28. 28. 28 Cereal Case Study Conclusions • Despite the artificial simplicity and the non-random sample, the market share predictions are remarkably accurate • The relative importance of brand, price, and other attributes have been quantified • Conjoint analysis and choice modelling (a similar technique that focuses more on discrete choice rather than preference) have been applied with success in new product or new market entrant studies in industries such as telecommunications, airlines and finance
  29. 29. More on Price
  30. 30. 30 Pricing Considerations • Price is the only marketing variable that directly determines revenue and, because it affects quantity sold, affects cost as well • In a competitive environment, it is important to keep prices at levels that ensure industry profitability • Prices influence market growth as well as market shares • Price is seen by some consumers as a quality signal
  31. 31. 31 Price Discrimination • Price discrimination occurs whenever there are price differences for the same product or service sold by a single seller that are not justified by cost differences • If different consumers have different price sensitivity then price discrimination can boost profits – Difficult to identify price sensitivity of individual customers • Price discrimination exists despite identification and legal problems – Student and pensioner discounts – Airfare discounts – differentiation on the “restrictions” attribute • Opportunities in energy – “green energy” – Peak/off peak – Quality differentiation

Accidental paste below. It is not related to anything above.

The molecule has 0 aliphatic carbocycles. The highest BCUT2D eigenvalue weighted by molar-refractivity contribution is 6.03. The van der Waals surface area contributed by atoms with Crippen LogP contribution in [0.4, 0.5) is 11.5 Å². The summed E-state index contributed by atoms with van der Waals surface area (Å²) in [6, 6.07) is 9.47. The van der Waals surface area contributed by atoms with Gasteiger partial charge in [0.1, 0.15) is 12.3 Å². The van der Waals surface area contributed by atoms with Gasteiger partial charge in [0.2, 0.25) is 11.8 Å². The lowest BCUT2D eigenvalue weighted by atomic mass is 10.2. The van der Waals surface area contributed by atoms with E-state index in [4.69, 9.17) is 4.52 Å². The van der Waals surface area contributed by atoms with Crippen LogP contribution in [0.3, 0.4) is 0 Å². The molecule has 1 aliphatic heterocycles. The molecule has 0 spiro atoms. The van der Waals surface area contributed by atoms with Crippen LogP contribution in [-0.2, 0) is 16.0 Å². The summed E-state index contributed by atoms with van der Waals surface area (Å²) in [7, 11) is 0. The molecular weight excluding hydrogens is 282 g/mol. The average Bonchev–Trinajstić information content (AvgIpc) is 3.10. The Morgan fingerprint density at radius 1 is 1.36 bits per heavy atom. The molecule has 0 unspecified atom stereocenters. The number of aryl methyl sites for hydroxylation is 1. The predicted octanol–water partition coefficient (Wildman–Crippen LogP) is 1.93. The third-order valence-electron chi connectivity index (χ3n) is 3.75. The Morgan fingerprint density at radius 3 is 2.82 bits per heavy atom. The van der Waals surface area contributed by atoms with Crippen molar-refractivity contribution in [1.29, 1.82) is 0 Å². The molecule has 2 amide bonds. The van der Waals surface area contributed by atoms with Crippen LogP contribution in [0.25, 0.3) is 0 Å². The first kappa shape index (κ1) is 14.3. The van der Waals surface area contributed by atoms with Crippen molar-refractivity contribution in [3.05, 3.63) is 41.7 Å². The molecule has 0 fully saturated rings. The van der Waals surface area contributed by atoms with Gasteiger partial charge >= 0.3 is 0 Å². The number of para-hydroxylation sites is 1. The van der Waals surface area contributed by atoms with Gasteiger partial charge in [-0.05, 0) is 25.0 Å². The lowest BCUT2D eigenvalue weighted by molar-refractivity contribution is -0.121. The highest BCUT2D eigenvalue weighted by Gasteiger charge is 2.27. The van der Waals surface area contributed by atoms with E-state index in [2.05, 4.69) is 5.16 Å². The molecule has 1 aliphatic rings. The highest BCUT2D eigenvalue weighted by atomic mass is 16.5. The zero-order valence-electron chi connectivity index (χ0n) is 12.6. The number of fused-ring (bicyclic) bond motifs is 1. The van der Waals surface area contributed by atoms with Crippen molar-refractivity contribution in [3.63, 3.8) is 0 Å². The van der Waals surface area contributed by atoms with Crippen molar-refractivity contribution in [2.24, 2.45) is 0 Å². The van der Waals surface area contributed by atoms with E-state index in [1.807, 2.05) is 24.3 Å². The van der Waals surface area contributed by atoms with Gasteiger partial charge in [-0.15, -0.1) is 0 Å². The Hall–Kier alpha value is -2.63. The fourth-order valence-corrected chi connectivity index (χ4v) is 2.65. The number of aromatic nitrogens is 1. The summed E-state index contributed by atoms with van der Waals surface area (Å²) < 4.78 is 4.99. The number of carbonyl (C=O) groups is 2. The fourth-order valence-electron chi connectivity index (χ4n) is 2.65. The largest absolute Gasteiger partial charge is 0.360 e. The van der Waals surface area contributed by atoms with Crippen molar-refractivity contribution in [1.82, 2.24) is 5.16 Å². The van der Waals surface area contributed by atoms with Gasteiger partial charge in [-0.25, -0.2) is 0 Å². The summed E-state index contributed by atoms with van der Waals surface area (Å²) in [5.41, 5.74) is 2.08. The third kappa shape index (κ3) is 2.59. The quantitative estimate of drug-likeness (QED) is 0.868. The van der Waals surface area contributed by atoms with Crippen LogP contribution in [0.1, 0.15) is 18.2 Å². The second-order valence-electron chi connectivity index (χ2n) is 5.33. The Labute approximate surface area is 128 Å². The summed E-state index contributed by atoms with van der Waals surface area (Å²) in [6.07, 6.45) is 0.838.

32. 32. 32 Retail Price Sensitivity • Several independent research studies confirm that about – 20% of consumers are very price sensitive – 30% trade off price and other attributes such as convenience and quality – 50% are more concerned about convenience, quality, service, or other factors and price is of relatively low importance • This may vary by industry – eg higher in air travel because there is a high market size elasticity as well as market share elasticity • It certainly varies over time and by demographics
  33. 33. 33 Retail Price Sensitivity Variation Low Medium High Price Sensitivity Segments Source: foreseechange 100 80 60 % 40 20 0 Sep 97 Mar 98 Sep 98 Dec 97 Jun 98 Dec 98 Quarter Mar 99 Jun 99 Sep 99 Dec 99 Mar 00 Jun 00 Sep 00 Dec 00 Price Sensitivity
  34. 34. 34 Determining Market Share Price Elasticity • Analysis of time series data if available • Analogy from other countries or industries • Simulated choice modelling – Where it has been possible to compare with time series analysis, elasticity estimates are quite similar
  35. 35. 35 Benefit Segmentation • Consumers differ on the relative importance attached to attributes such as price, quality, and customer service • With knowledge of benefit segmentation, it is possible to differentiate the product so as to maximise profit (not necessarily market share) • Benefit segments can be identified in market research through conjoint analysis or cluster analysis of an attitudinal battery